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William Briggs (1828 – 1910) and Charlotte Sarah neé Nicholson (1820-1879) Maitland Benevolent Society
William Briggs was born in 1828 in London, England, the third and youngest son of Thomas Briggs, a highly successful dressing case maker and general fine goods retailer of 27 Piccadilly, London, and Elizabeth Nicholson. It appears that the success of Thomas in business permitted his son to be apprenticed as an attorney. William would have served at least five years as an articled clerk in a law office, possibly Seymour Chambers, Duke Street, Adelphi (St James’). In 1853, he married his cousin Charlotte Sarah d’Argeavel neé Nicholson (1820-1879), the daughter of Robert Dring Nicholson, a soldier, and Anne Elizabeth Perry. Charlotte was purported to be the widow of Vicomte Alexandre Eugene Gabriel d’Argeavel. When six months pregnant, Charlotte married the Vicomte in Boulogne, France, in October 1839 and she bore him three children: Alice (1840-1876), Eugenie (1842-1913) and Robert (1844-1913). In 1845, the viscountess separated from her husband and she and her children went to live with her parents in Jersey.
In 1852, Charlotte said she ‘observed in the papers an announcement of the death of her husband (who did not in fact die until 1877)’ and on July 4, 1853, she went through a marriage ceremony with William. What is omitted from this account is that prior to this bigamous marriage a daughter Amy (1852-1919) was born to William and Charlotte in April of 1852. On July 28, 1853, two weeks after their ‘marriage’, William and Charlotte, with their children and Charlotte’s mother Anne Nicholson, boarded the Windsor and sailed to the colony of NSW arriving in Sydney on November 2, 1853. Why they decided to come to NSW is unknown, but perhaps they considered it prudent to remove themselves to a sphere where their past history was not known.
William applied for admission as a solicitor and proctor of the Supreme Court of NSW and was admitted on December 31, 1853, and commenced work as a solicitor in West Maitland in February of 1854. In 1855, he was appointed clerk of petty sessions for the police district of Maitland. During their time in Maitland, Charlotte gave birth to four sons: William (1854-1910), Hugh (1856-1929), Neville (1859-1859) and Alfred (1861-1933). Charlotte died in the February of 1879 and later that year, in November, William married Elizabeth Rourke (1837-1918), a family friend and co-worker with Charlotte in charitable work.
Maitland Benevolent Society
In 1885, some five years after Charlotte’s death and William’s marriage to Elizabeth, the Briggs left West Maitland and moved to Sydney. Upon the Briggs’ departure, the Committee of the Maitland Benevolent Society (MBS) expressed their
regret to record the loss (by removal to Sydney) of the valuable services of their late respected and energetic secretary Mr William Briggs, whose deep interest in the affairs of the Society, together with those of his estimable wife, from its very formation, contributed in a very great degree to raise it to its present important position. (more…)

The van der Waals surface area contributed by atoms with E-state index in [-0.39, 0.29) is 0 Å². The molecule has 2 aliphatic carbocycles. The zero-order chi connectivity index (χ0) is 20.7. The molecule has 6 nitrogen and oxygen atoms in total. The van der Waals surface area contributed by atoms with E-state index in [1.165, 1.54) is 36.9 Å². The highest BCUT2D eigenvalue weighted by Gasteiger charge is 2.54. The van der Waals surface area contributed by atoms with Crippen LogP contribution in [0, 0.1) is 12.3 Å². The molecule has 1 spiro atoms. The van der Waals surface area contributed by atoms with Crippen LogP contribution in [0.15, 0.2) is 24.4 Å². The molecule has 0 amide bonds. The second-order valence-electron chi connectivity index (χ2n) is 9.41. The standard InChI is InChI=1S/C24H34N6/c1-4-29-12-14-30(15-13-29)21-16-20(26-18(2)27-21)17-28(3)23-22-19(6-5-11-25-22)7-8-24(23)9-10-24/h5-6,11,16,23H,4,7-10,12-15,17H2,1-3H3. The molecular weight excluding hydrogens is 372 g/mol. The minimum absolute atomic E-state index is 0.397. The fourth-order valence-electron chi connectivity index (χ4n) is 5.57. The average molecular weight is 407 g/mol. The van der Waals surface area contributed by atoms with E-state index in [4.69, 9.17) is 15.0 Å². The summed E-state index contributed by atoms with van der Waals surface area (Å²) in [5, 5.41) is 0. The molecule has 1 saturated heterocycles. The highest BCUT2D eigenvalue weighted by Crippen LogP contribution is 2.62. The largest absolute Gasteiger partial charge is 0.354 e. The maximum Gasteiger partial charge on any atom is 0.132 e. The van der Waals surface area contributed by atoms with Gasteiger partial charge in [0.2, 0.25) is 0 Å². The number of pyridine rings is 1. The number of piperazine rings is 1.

John Hay Goodlet was born in Leith, Scotland in 1835 the second son and one of eight children of George and Mary Goodlet (nee Hay). He was educated at the Edinburgh Institution for Languages and Mathematics. After he completed school he went to work for a time at the Edinburgh Roperie and Sailmaking Company in Leith.
In 1852, not yet seventeen years of age, he left Scotland for Melbourne Australia arriving in June of that year. He found employment as a clerk in the firm of some fellow Scots, Charles and John Smith who were timber merchants. Within a year he was a partner in the business. In June of 1855, possibly due to a depression in the commercial scene in Melbourne, he went to Sydney and commenced a timber yard and saw mill in Erskine Street in partnership with the Smiths which was known as JH Goodlet and Company. The business did well and by early 1859 the partnership had been dissolved and another entered into with James Smith, a brother of his former partners, and in late 1860 the name of the firm was changed to that of Goodlet and Smith.
In 1867 Goodlet and Smith expanded their interests and began producing bricks, pottery and earthenware in Riley Street, Sydney. In 1870 the site was expanded with state of the art labour saving machinery. By 1872 a Hoffman Annular Kiln had been installed and the works continued to produce earthenware until it was closed in 1915. In 1873 the Waterloo Brickworks were opened and operated until the mid 1890s. In 1884 Goodlet and Smith purchased the Junction Brick Works at Granville and later Goodlet showed his entrepreneurial attitudes by introducing the first successful colonial production of Marseille roof tiles. He also produced the first commercially viable high quality Portland cement at this site. All of Goodlet’s manufacturing activities were charactised by the use of up to date technology and labour saving devices. This enabled Goodlet to produce excellent products which sold well and produced good profits for the company.